Your fishing guide is doing it wrong. Sure, they got you on the surf, put you on some fish, ensured you a day of cranking monster after monster out of the deep and into the back of their big old, gas-guzzling boat. But you could have done better, could have gotten closer to the water and had the time of your life while doing a little to help save the planet.
That’s one pitch for saltwater kayak fishing, anyway, which has enjoyed a surge of popularity among sportfishermen in recent years. And in Maine, few guides fish harder from a yak than Mike Baker, who founded Arundel’s Kayak Fish New England in 2013, leading clients to stripers (and more) on a fleet of tricked-out sit-on-tops, powered by paddle, pedal, or electric outboard. As an ambassador for both kayak brand Wilderness Systems and pioneering electric-engine company Torqeedo, Baker has been out in front of the trend as more and more anglers look for alternatives to the price tag and carbon footprint of traditional powerboat fishing.
“Kayaks with engines are less expensive, way better for the planet, and offer way more launch locations,” Baker says. Plus, he adds, “kayak fish are more personal.”
It’s not the first time the 45-year-old guide has been on the leading edge of a sport. Part of a cadre of hard-charging East Coast snowboarders in the ’90s and ’00s, his feats were captured in cult-classic snowboard films in the days when they were circulated on VHS and DVD, earning him a reputation for fearlessness bordering on insanity (“as influential as any snowboarder that has ever grown up in the White Mountains,” says Snowboarder magazine). He started fishing stripers from the surf in his 20s, then got into kayaking “to get to some fish way out of casting range.” The bug bit him harder in his 30s, and guiding seemed like the next step.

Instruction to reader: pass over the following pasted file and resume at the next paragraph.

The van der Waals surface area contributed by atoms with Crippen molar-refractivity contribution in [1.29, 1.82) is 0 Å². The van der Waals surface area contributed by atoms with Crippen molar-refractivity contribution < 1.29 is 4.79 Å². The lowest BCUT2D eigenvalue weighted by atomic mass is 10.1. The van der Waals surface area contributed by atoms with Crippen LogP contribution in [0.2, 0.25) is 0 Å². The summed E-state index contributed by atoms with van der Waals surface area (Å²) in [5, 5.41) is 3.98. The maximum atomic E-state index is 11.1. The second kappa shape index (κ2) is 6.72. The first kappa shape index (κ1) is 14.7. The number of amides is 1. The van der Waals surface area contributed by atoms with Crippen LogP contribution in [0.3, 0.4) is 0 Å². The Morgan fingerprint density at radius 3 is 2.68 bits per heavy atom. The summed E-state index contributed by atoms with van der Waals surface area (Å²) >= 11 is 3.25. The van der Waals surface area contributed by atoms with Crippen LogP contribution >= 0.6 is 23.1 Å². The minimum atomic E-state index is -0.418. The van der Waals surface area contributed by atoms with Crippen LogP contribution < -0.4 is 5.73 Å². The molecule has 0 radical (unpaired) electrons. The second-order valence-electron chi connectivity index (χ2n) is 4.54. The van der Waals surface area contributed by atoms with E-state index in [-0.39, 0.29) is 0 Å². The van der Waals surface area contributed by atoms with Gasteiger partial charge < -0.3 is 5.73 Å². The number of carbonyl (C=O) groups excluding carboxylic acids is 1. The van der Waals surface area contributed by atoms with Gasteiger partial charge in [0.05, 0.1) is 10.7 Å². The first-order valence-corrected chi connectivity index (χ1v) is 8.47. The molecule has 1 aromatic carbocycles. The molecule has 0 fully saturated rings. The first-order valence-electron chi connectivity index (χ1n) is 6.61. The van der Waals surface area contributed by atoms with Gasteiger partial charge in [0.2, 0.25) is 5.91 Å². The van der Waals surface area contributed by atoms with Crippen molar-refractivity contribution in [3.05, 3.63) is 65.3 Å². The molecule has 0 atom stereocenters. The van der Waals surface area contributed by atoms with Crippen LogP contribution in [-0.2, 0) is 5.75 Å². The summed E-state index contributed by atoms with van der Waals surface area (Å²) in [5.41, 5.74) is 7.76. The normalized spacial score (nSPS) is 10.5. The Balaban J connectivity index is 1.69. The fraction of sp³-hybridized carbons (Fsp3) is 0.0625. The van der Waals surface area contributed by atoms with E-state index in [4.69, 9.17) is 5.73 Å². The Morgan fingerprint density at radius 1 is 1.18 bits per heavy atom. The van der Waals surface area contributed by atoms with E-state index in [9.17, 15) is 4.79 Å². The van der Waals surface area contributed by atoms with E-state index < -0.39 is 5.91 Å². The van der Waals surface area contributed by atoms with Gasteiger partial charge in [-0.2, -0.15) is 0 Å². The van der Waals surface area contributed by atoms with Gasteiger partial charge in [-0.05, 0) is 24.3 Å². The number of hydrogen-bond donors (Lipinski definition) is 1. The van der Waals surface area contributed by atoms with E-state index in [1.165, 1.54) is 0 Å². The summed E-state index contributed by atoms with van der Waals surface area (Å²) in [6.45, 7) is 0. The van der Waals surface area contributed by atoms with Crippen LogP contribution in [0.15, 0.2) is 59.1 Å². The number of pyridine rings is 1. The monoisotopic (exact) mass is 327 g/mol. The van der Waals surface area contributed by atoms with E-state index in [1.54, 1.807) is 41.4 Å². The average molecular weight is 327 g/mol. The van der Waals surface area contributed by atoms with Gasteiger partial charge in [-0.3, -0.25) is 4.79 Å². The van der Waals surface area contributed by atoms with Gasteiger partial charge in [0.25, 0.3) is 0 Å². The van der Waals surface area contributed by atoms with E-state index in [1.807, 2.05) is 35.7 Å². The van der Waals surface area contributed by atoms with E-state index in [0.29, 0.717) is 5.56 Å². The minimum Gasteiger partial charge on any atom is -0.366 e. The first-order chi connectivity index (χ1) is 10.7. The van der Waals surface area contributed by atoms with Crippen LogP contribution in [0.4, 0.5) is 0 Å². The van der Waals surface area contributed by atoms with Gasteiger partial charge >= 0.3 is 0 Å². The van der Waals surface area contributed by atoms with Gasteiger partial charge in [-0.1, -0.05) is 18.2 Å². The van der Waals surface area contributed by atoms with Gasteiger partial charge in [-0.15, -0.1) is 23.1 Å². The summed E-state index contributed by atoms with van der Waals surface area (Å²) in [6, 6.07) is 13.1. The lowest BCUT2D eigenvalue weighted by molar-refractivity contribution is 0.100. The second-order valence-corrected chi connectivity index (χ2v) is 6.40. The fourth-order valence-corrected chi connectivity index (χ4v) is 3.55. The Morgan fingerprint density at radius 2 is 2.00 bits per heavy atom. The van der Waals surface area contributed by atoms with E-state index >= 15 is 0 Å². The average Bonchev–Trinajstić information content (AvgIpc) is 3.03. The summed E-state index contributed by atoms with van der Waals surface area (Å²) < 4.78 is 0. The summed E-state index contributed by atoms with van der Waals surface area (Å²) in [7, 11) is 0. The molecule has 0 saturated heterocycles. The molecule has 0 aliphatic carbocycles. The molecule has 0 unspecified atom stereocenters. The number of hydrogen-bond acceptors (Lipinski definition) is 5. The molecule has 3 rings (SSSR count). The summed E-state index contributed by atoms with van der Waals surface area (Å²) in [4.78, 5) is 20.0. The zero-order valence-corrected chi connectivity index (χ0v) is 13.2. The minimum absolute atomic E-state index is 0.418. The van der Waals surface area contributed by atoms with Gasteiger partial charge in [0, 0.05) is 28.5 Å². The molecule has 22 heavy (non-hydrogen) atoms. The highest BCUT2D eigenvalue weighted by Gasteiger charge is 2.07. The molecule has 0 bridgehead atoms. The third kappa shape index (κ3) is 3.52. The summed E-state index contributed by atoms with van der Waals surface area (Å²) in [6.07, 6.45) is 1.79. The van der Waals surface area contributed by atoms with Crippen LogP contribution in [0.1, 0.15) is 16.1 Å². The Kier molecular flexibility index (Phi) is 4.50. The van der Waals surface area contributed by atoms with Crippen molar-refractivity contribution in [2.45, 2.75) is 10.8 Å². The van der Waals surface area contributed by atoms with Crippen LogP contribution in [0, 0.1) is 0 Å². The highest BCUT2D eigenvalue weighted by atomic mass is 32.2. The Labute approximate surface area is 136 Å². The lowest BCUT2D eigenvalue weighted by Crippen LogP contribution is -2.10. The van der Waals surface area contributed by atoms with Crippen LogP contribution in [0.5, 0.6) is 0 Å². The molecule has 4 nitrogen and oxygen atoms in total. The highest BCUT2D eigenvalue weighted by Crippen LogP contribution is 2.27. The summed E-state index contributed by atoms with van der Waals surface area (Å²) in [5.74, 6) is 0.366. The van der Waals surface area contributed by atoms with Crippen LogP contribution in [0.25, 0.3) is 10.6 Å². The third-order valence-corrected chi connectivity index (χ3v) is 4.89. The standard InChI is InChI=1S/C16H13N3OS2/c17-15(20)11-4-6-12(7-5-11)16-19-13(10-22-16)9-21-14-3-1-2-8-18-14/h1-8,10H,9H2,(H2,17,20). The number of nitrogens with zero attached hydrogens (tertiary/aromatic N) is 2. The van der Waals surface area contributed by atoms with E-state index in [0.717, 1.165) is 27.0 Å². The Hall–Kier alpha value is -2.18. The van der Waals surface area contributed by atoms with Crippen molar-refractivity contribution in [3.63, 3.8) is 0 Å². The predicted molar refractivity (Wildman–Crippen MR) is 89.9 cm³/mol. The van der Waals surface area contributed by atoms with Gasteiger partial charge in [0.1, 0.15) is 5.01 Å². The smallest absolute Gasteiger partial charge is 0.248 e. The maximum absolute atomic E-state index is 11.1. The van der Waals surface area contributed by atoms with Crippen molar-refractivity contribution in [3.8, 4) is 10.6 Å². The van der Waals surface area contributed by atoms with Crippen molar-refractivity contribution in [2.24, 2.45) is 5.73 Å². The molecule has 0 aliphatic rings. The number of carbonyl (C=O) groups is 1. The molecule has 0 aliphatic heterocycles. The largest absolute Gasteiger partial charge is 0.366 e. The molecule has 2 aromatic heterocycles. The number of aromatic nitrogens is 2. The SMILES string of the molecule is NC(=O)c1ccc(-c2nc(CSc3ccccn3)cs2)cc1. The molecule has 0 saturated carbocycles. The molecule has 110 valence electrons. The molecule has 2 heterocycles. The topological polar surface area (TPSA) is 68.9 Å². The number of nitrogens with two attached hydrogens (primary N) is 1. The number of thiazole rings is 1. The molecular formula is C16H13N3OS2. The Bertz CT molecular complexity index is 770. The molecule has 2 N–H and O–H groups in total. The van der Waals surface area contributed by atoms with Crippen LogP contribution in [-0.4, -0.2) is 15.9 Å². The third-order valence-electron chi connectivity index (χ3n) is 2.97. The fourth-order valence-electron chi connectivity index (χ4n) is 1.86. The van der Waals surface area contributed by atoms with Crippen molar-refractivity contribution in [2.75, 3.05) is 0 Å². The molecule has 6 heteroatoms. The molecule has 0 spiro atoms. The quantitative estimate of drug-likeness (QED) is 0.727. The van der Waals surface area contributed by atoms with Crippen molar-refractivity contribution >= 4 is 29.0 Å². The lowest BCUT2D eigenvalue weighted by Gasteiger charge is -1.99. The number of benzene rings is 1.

“It was the natural thing to do,” says Baker, who also guides freshwater and sightseeing trips. “I love being on the water and outdoors year-round, and I saw an opportunity to teach others what I’ve learned.”
Electric-powered kayaks can zip in near-silence at speeds of up to 10 knots, or almost 12 miles per hour. Setting aside the lack of emissions and oopsie fuel leaks, you can’t overstate the advantages of hunting famously skittish species like striped bass without a noisy engine. Recently, Baker acquired his captain’s license, and since Torqeedo makes electric outboards up to 80 horsepower, he’s hoping to scale up in the near future, to offer dead-dinosaur–free trips for deep-sea stalwarts like tuna, cod, and sharks.
For all his electric-engine evangelism, though, Mike Baker is still a classic Maine guide: dry wit, a little cagey. When we texted to ask what makes Maine New England’s best state for fishing, he wrote back immediately.